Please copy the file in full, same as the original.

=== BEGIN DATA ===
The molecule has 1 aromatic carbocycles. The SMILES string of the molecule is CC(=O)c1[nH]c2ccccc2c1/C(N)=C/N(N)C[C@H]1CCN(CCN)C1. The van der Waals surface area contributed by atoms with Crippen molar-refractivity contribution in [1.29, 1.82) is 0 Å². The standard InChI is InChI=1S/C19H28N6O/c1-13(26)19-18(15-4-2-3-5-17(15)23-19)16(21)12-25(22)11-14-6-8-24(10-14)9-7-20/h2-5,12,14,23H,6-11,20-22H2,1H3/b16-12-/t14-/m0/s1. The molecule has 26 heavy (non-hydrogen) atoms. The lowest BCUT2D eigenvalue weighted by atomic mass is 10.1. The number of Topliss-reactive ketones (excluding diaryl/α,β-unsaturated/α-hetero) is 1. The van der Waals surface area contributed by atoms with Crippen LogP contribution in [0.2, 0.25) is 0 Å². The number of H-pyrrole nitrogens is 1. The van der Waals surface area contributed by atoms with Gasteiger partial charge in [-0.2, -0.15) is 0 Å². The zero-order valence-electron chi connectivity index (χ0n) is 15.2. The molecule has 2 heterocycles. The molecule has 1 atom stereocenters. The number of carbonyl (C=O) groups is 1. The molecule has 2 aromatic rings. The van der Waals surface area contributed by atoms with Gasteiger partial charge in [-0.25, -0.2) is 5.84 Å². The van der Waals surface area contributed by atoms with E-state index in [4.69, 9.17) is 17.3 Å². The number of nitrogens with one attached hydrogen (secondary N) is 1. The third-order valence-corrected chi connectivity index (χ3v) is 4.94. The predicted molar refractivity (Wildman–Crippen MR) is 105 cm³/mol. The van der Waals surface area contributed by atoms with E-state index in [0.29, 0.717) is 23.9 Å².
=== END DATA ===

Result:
The molecule has 1 aromatic carbocycles. The SMILES string of the molecule is CC(=O)c1[nH]c2ccccc2c1/C(N)=C/N(N)C[C@H]1CCN(CCN)C1. The van der Waals surface area contributed by atoms with Crippen molar-refractivity contribution in [1.29, 1.82) is 0 Å². The standard InChI is InChI=1S/C19H28N6O/c1-13(26)19-18(15-4-2-3-5-17(15)23-19)16(21)12-25(22)11-14-6-8-24(10-14)9-7-20/h2-5,12,14,23H,6-11,20-22H2,1H3/b16-12-/t14-/m0/s1. The molecule has 26 heavy (non-hydrogen) atoms. The lowest BCUT2D eigenvalue weighted by atomic mass is 10.1. The number of Topliss-reactive ketones (excluding diaryl/α,β-unsaturated/α-hetero) is 1. The van der Waals surface area contributed by atoms with Crippen LogP contribution in [0.2, 0.25) is 0 Å². The number of H-pyrrole nitrogens is 1. The van der Waals surface area contributed by atoms with Gasteiger partial charge in [-0.2, -0.15) is 0 Å². The zero-order valence-electron chi connectivity index (χ0n) is 15.2. The molecule has 2 heterocycles. The molecule has 1 atom stereocenters. The number of carbonyl (C=O) groups is 1. The molecule has 2 aromatic rings. The van der Waals surface area contributed by atoms with Gasteiger partial charge in [-0.25, -0.2) is 5.84 Å². The van der Waals surface area contributed by atoms with E-state index in [4.69, 9.17) is 17.3 Å². The number of nitrogens with one attached hydrogen (secondary N) is 1. The third-order valence-corrected chi connectivity index (χ3v) is 4.94. The predicted molar refractivity (Wildman–Crippen MR) is 105 cm³/mol. The van der Waals surface area contributed by atoms with E-state index in [0.29, 0.717) is 23.9 Å².